Fun House was an American children's television game show that aired from September 5, 1988 to April 13, 1991. Two teams, each consisting of a boy and a girl, played messy games and answered questions to win a chance to run through an obstacle-strewn Fun House at the end of the show. It was hosted by J. D. Roth, who was assisted by cheerleading twins Jacqueline "Jackie" and Samantha "Sammi" Forrest. The announcer on the syndicated version was John "Tiny" Hurley. He was replaced for the Fox version by Michael Chambers, a.k.a. "MC Mike." For its first two years, Fun House aired in syndication, but for its last season it was picked up by Fox Broadcasting Company and renamed "Fox's Fun House." Fun House was produced by Stone Television, in association with and distributed by: Lorimar-Telepictures, Lorimar Television, Telepictures and Warner Bros. Television.
Fun & Fortune was a game show that was part of the Missouri Lottery. The show was broadcast from the 1990s until late 2002.. Its studios are located in Kansas City, Missouri. To be eligible to appear on Fame & Fortune, potential contestants purchased a certain scratch-game ticket. The hosts were Rick Tamblyn and Penny Greene;. Fun & Fortune was created by Sande Stewart, son of game show legend Bob Stewart.
Film Fun was a Canadian children's television miniseries on animation filmmaking which aired on CBC Television from 1974 to 1976.
Fun Time was a Canadian children's television series which aired on CBC Television from 1956 to 1957.
Fun Factory was a children's programme on the satellite television channel Sky Channel that ran from 1985 to 1991. It continued as a programming block without a host up until 1994.
Fun Song Factory is a British preschool children's show on CITV aimed at youngsters. It was one of the first songs-based shows to be filmed in front of a live audience of children, and is similar to Australian shows such as 'The Wiggles' and 'Hi-5'. It was originally created in 1994 by Will Brenton and Iain Lauchlan, who later went on to create and produce The Tweenies, Boo!, BB3B, and Jim Jam and Sunny. The first production was a sell through video filmed at the Polka Theatre in Wimbledon, presented by Iain Lauchlan, Sarah Davison and Dave Benson Phillips. The video was a great success, and led to a second being filmed at Chicken Shed in North London, this time presented by Iain, Dave and Michele Durler. All in all seven videos were shot, selling 750,000 copies in the UK before the series was commissioned by GMTV in 1998. The TV show was originally presented by Justin Fletcher, Katy Stephens, Karl Woolley, Alex Lovell and Dave Benson Phillips. This show was nominated for a BAFTA in 1998. The show worked well until in 2004 CITV commissioned an updated version of the show with different characters.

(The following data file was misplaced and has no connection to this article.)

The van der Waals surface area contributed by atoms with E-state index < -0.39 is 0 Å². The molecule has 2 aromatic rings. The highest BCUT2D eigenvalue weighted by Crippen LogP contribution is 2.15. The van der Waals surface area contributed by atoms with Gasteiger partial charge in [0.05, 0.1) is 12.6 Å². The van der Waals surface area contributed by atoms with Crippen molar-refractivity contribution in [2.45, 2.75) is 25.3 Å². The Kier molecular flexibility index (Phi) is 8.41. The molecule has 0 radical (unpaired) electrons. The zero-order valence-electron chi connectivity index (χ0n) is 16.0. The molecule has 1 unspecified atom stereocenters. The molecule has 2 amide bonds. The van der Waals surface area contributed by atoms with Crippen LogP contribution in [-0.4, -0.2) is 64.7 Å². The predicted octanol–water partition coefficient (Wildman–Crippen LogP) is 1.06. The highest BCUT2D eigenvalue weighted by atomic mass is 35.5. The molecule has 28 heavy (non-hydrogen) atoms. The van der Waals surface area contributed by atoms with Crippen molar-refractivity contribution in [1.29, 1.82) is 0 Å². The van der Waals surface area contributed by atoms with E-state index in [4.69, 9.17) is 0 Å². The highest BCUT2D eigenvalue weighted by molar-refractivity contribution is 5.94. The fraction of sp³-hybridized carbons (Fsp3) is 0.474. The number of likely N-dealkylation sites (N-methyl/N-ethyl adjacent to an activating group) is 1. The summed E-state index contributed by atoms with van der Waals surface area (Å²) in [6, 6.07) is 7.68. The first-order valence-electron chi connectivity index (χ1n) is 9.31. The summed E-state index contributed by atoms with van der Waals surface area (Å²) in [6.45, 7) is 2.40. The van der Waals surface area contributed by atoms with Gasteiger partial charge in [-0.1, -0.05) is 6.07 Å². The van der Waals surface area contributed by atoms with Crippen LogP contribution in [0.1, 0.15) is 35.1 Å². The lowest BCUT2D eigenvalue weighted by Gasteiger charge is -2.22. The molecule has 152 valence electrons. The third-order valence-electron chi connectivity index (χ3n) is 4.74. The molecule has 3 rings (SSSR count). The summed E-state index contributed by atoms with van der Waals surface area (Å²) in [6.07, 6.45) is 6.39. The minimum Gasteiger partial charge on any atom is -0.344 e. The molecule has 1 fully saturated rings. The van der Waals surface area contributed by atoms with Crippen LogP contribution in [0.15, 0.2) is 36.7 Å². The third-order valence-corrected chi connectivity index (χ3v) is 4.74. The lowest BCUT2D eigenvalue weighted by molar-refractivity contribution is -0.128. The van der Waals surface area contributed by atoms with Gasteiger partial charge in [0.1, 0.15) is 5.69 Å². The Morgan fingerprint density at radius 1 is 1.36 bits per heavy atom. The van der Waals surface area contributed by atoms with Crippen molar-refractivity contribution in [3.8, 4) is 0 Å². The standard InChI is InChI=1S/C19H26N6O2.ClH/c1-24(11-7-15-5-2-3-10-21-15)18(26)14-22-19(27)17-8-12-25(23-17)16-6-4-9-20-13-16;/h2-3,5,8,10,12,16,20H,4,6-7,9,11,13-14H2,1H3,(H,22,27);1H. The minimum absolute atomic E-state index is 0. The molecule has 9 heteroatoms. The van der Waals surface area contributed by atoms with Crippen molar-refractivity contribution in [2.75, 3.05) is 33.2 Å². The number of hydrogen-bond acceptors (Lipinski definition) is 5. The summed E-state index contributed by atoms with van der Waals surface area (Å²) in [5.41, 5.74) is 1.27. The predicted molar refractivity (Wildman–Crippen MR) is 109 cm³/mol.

Blinky's Fun Club was a children's television program that aired first on aired on KKTV in Colorado Springs from 1958 to 1966 and then on KWGN-TV in Denver, Colorado, from 1966 to 1998. KWGN's general manager Bill Ross cancelled the show in 1998. The star of Blinky's Fun Club was Blinky the Clown, played by Russell Scott. In the early 1980s additional characters began to appear regularly, including Otis and Zelda, played by husband and wife acting duo Michael Berg and C.J. Prince. Children appeared on each show to celebrate their birthdays and were sung "Happy Birthday to You," by Blinky. Over 10,000 episodes, taped at KWGN's studios, initially located at Lincoln & Speer in Denver, later in Greenwood Village, aired during the show's three decades on the air. The station reportedly saved tapes of only ten shows. KCNC & KUSA, reportedly, were able to get a few of the episodes out of the trash, and have them in their libraries.
Joya's Fun School was a children's series that was produced and broadcast by WPIX-TV in New York City from March 1970 to December 1982. The cast included the host Joya, The Professor, Mr. BB and a bookworm puppet named Seymour. The series aired on Fridays in the same time-slot as The Magic Garden, other popular children's series that was produced by WPIX-TV but run only Monday through Thursday. Joya's Fun School featured stories, songs, and activities.